An interesting email landed in my inbox last week from one of my all-time favorite students, a boy that we’ll call Jack that I taught a few years back.
What caught my eye came at the end of Jack’s email, when he wrote:
Oh yeah, and on my last report card I got 5 As, 1 B, and for comments I got
- classroom conduct average
- classroom conduct is below average
- classroom conduct is average
- classroom conduct is excellent. Jack is a pleasure to teach
- classroom conduct is above average
- classroom conduct is average. Good work habits. Creative.
I don't get it, I behave the same in all the classes!?!
Now, I didn’t say it to Jack, but I know EXACTLY why his conduct grades are all over the board: Because he is the PROTOTYPICAL middle school boy!
What does that mean, exactly?
It means that he’s a constant ball of energy, tapping his pencil, blurting out answers, standing, sitting, squirming, moving, shouting, and running all over the room. And if you let him stop by during lunch, he’ll burp the entire alphabet, stuff fourteen Cheetos up his nose, and chug milk like a frat boy on a weekend bender.
It’s certainly a sight to see!
If you patiently sift through the movement, though, it’s hard NOT to fall in love with “Jack the Student.” He is an inquisitive kid who is ALWAYS focused on what’s going on in class. Everything that he blurted out in my room was brilliant, directly connected to the broad themes that we were studying in class and challenging the thinking of everyone in the room—including me.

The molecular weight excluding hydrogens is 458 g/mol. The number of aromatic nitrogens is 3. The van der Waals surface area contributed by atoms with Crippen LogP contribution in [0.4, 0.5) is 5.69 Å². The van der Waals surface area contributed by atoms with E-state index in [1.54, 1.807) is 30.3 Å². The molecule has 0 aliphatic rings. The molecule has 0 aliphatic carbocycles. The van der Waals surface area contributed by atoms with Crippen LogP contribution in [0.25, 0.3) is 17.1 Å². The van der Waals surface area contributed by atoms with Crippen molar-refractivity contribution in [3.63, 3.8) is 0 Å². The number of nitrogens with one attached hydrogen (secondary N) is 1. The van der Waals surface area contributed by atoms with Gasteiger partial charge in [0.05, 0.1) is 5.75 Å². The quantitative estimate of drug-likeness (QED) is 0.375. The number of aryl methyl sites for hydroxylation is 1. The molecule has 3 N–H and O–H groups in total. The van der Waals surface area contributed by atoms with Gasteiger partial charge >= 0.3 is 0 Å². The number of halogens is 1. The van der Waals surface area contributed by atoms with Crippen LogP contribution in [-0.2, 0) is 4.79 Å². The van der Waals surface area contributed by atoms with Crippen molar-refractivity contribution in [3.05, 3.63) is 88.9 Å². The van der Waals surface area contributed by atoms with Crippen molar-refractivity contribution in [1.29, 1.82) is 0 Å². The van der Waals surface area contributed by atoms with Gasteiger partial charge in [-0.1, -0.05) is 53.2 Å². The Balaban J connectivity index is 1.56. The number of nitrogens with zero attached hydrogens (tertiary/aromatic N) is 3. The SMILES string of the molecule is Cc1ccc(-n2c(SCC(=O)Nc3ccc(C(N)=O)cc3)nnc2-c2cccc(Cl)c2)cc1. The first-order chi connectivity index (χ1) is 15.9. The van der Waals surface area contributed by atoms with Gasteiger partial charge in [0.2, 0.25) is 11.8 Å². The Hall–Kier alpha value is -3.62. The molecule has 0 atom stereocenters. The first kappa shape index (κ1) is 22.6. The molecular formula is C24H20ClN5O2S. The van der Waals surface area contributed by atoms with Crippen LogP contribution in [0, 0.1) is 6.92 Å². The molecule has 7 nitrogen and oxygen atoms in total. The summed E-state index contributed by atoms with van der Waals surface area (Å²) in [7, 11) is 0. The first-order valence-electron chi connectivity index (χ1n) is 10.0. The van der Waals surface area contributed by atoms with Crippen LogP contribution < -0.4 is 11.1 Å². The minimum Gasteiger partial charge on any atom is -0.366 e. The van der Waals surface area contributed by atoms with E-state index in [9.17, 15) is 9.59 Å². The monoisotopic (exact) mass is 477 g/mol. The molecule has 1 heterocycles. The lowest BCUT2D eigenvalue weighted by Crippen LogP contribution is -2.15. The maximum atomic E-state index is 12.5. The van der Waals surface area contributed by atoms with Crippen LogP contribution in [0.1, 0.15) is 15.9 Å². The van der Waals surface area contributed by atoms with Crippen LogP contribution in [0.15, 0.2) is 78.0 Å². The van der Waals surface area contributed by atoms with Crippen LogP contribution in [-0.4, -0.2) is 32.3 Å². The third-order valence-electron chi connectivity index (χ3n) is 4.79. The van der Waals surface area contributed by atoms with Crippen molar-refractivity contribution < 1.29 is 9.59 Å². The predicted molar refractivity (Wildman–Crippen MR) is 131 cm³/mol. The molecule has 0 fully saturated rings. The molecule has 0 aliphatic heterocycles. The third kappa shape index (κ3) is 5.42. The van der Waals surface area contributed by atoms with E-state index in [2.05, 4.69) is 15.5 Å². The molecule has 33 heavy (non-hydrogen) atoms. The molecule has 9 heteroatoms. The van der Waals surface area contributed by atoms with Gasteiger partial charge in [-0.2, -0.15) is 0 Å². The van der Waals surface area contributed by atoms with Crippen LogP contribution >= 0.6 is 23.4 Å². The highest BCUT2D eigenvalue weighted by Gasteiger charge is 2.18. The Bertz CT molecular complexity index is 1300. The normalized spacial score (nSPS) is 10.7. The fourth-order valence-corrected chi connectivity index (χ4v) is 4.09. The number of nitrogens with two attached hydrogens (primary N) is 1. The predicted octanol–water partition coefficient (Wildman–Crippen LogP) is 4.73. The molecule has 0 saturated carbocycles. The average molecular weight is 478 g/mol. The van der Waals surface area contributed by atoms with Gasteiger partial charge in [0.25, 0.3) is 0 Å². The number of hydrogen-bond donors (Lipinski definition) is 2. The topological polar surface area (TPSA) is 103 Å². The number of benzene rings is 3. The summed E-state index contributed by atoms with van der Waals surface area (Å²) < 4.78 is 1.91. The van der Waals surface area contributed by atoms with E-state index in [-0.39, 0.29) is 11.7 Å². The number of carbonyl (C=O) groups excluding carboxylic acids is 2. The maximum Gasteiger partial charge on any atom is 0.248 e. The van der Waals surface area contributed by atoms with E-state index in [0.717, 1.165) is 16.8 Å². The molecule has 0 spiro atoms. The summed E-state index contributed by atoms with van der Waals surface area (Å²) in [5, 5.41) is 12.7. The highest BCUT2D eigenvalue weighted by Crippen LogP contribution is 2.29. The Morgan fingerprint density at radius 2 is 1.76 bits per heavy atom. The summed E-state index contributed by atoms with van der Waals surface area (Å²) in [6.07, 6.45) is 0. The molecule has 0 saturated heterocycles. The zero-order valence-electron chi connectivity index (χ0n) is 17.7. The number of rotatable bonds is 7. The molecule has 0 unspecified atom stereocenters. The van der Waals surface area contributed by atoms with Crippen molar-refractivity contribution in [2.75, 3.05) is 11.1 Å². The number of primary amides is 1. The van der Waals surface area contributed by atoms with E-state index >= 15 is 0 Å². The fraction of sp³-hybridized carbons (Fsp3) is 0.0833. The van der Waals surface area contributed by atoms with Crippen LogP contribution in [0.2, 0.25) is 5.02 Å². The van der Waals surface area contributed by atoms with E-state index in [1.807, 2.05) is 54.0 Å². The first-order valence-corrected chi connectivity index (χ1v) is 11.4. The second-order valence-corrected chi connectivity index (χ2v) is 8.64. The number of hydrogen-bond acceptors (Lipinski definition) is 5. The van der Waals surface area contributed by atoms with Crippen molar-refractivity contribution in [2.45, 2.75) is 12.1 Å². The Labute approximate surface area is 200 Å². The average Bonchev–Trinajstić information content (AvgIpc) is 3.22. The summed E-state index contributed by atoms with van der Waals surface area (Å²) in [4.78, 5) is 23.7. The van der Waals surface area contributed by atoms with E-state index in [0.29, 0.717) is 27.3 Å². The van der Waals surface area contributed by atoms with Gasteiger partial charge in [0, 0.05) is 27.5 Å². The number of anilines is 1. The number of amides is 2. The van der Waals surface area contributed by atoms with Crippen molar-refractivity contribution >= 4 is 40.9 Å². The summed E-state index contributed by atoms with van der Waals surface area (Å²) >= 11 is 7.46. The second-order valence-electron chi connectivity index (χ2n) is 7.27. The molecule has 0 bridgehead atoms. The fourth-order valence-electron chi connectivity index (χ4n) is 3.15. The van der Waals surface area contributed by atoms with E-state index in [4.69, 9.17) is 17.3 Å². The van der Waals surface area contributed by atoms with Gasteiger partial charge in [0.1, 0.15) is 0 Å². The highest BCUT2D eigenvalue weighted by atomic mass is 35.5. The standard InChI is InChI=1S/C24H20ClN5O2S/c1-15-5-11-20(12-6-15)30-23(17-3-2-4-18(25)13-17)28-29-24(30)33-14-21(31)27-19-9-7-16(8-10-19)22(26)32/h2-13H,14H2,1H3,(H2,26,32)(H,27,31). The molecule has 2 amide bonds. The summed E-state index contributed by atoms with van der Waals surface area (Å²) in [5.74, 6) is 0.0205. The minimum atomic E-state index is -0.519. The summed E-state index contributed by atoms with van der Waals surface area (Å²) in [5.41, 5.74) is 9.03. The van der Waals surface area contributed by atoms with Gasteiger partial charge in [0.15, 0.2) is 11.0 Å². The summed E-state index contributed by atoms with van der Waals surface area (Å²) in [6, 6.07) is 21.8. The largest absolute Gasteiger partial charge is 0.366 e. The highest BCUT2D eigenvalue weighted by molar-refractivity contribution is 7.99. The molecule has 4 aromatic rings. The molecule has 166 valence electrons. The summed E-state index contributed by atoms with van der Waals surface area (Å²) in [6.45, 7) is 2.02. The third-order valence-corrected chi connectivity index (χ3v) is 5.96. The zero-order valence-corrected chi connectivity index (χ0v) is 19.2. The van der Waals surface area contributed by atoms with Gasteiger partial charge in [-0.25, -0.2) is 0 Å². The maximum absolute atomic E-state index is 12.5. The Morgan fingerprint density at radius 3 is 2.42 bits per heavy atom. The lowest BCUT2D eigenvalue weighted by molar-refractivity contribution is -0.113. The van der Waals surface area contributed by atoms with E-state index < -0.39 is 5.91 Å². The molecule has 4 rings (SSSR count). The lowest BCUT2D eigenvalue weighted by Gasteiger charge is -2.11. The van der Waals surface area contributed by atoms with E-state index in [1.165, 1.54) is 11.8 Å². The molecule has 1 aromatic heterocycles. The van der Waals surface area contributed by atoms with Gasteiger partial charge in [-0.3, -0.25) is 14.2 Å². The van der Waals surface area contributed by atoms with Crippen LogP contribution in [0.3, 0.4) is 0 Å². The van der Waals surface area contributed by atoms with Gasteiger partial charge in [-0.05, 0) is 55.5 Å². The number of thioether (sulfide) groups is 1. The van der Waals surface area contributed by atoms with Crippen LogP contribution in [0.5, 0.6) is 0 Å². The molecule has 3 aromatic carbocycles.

He buries himself in books, writes touching short stories, engages audiences as a budding star in school plays, actively leads as a member of his school’s student council, and turns in amazing work—when it hasn’t been swallowed by his binder!
He likes a good political debate, ready to challenge you on universal health care or on the risks and rewards of standing up to power. He’s deeply religious and can explain his personal beliefs better than most of the adults that I know. Give him the chance to compete and you’ll see him work harder than anyone in your class.
The problem is that there are far too many teachers in schools today who are unwilling to look past the Cheetos. For them, kids like Jack are walking disruptions to be dismissed and disciplined. What’s worse, schools only get more frustrating for active boys as they get older.
They spend more and more time sitting in one place listening quietly to teachers who are lecturing for hours on end, sending the subtle message that knowledge is held by those who are in charge. They either conform—pushing their energy and creativity to the side and beginning to believe that there is something ‘wrong’ with them—or they push back and end up labeled as troublemakers.
Is it any surprise, then, that boys make up almost 60% of the high school dropouts in our country, even though they make up only 50% of the student population? Or that boys are suspended and expelled from school more often than girls?
Or that boys are placed in special education programs more often than girls? Or that boys are diagnosed with emotional disturbances more often than girls?
In the end, I’m starting to think that schools are rigged against kids like Jack.
And that breaks my heart.